So did the mindfulness component, which was taught by instructors from ASU’s Center for Mindfulness, Compassion and Resilience. The cohort learned techniques to deal with test anxiety and stress in their daily lives, as well as healthfulness, personal balance, journaling and resilience concepts.

“When we first began, I was incredibly hesitant because it seemed a little out there,” Galindo said. “By mid-semester, I was finding myself taking what I was learning in the mindfulness sessions and applying it to my day-to-day life.”

The all-female cohort also bonded, said 22-year-old Janessa Doyle, who graduated in May with a justice studies degree and a minor in business.

“When we all gathered for the first time and we noticed it was all women, I thought it was cool,” Doyle said. “We were very comfortable around each other, and we bonded as a group.”

Together they made court visits, reviewed case law and received instruction by 10 federal and Arizona state judges on a weekly rotation. Duncan even got her parents, David and Sally, both judges in Arizona, to appear as instructors.

“I agreed to participate because it’s vital that access to judges and the law be made available to everybody,” said Maricopa County Superior Court Judge Sally Duncan. “Access to the judiciary is important because it humanizes us and makes the goal attainable.”

Duncan, who has continued meeting with several cohort members in the weeks following the course’s conclusion, said she kept her message to students short and sweet.

“Stay strong, move forward,” she said. “Keep pursuing your careers. Do not let roadblocks interfere.”

And that’s exactly what Terrazas, Galindo and Doyle intend to do.

“I want to work with minorities and be the type of lawyer that can help underprivileged people,” Terrazas said. “I’m also open to the idea of becoming a public defender.”

The cohort also included Ashlee Brown, Blanca Carillo, Navona Carter, Guadalupe Durazo, Jordan Iglesias, Nyla Knox, Daveon Lilly and Megan Tom.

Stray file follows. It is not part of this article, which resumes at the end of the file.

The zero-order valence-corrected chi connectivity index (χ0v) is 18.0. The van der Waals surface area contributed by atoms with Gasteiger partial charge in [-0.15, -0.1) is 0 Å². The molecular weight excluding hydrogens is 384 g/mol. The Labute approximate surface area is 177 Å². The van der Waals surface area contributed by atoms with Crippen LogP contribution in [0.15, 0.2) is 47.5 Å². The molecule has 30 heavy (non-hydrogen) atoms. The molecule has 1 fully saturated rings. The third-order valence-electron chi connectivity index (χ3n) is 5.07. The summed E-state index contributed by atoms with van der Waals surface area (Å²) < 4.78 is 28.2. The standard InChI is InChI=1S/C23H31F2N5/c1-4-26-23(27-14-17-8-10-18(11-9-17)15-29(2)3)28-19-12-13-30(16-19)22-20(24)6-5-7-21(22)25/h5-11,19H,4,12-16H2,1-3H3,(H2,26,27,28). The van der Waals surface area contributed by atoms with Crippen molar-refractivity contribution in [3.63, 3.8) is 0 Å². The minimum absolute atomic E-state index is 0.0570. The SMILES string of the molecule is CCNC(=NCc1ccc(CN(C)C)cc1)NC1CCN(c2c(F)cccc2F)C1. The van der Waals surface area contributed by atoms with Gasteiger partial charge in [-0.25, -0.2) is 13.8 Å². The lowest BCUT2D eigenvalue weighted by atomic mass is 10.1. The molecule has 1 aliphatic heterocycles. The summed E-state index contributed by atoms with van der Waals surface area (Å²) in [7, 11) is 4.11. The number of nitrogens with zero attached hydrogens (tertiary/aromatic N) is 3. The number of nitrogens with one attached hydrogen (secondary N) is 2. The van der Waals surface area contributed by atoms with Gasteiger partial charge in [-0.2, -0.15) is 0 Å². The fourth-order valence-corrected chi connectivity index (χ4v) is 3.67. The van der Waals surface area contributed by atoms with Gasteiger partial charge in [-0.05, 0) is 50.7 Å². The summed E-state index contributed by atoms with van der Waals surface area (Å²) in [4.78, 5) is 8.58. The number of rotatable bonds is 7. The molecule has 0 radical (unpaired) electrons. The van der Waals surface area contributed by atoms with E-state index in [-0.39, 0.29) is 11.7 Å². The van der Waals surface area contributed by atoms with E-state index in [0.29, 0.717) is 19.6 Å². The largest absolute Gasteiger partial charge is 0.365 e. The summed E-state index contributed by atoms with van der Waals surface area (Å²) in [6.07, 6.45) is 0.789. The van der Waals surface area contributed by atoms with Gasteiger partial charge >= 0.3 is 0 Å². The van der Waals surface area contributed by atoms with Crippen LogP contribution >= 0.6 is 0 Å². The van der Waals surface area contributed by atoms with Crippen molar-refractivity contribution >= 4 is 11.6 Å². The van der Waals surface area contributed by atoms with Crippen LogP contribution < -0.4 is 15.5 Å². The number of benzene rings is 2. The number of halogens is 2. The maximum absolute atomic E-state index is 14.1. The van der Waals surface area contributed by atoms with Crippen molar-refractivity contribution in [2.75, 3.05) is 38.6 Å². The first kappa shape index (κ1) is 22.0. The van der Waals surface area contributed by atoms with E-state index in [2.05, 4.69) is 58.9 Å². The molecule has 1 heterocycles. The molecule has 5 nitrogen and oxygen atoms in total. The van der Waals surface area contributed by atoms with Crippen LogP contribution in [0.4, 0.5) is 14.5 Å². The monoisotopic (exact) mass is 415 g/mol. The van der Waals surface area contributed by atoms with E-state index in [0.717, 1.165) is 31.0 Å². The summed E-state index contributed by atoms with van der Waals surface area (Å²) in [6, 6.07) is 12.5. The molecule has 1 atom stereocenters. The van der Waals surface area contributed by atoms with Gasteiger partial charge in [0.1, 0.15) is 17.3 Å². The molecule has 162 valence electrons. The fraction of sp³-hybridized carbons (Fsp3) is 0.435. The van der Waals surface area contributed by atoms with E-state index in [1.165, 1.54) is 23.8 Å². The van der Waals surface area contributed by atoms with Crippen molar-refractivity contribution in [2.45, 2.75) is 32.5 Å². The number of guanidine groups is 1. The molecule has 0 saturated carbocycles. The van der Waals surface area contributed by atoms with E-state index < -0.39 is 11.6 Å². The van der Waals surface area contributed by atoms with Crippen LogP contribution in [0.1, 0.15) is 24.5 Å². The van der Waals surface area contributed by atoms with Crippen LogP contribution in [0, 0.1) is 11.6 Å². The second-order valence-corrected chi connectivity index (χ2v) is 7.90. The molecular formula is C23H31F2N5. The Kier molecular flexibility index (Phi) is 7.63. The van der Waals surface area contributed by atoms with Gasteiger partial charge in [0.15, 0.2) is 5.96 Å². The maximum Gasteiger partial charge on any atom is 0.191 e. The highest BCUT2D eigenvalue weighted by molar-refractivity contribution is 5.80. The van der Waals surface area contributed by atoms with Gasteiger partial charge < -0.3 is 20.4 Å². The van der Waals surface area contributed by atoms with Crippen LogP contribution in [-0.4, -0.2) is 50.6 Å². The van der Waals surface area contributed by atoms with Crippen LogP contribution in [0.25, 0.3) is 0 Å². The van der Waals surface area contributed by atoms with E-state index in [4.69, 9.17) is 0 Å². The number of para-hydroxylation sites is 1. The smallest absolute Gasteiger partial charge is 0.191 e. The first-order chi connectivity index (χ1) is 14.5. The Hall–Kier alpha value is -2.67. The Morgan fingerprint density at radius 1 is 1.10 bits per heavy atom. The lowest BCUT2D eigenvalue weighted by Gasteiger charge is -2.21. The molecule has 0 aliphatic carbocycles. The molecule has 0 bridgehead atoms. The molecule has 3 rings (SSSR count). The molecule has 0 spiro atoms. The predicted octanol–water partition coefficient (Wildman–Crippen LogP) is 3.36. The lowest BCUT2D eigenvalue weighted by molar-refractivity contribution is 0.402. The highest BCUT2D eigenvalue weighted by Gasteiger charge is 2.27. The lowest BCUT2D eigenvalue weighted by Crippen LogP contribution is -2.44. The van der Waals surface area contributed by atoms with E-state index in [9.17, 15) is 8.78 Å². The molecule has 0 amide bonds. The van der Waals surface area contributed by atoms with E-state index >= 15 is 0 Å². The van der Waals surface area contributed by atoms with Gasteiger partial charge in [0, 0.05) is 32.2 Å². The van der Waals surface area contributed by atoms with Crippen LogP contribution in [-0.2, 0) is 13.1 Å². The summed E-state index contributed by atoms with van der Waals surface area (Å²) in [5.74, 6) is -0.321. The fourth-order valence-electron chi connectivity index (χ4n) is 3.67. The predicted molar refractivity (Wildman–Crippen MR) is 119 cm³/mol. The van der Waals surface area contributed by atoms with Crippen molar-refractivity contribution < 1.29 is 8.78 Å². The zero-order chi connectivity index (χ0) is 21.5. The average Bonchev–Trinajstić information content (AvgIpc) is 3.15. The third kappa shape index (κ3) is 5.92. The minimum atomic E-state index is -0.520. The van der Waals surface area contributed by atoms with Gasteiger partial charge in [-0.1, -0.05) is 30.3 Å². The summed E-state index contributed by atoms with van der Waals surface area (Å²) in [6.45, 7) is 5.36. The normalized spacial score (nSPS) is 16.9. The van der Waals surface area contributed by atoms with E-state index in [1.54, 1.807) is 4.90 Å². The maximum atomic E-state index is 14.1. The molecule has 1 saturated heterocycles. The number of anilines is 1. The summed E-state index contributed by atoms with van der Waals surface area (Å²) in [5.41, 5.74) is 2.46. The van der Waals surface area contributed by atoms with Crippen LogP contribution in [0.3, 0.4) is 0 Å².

Top photo: Senior Erika Galindo speaks in a panel discussion about the Critical Legal Preparation Program on Aug. 9. Eleven students were in the insugural cohort of the program that was designed to increase underrepresented undergraduate students' access to law schools and legal careers. Photo by Charlie Leight/ASU Now

ASU interns bring imagination, creativity, cultural knowledge to Heard Museum collaboration

July 26, 2018

The recent launch of the partnership between Arizona State University's Herberger Institute and the Los Angeles County Museum of Art — to support the training of a new diverse generation of museum professionals — made national headlines. For the last three years, a hometown collaboration between ASU’s American Indian Student Support Services and Phoenix’s Heard Museum has been contributing to a similar goal. 

The Heard Museum Guild Internship Program, first piloted in spring semester of 2015, offers ASU American Indian students the opportunity to contribute to, and gain a firsthand understanding of, the many moving parts involved in sustaining this internationally renowned institution. ASU alum and Mellon Fellow Kayannon George working with bolo ties at Heard Museum “I’m kind of on a roll with cataloging,” noted ASU alumna and Mellon Fellow Kayannon George, as she neared completion of cataloging the Norman L. Sandfield collection of bolo ties. Photo by Charlie Leight/ASU Now Download Full Image

“ASU interns are an integral part of the imagination and creativity we hold dear here,” said Marcus Monenerkit, Heard Museum director of community engagement. A 2011 graduate of ASU’s Master of Nonprofit Studies program, Monenerkit has frequently collaborated with ASU faculty, staff and students in his 20-year career with the Heard Museum. But it’s clear that over the last three years, bringing guild interns into every dimension of the work in his area has become organic.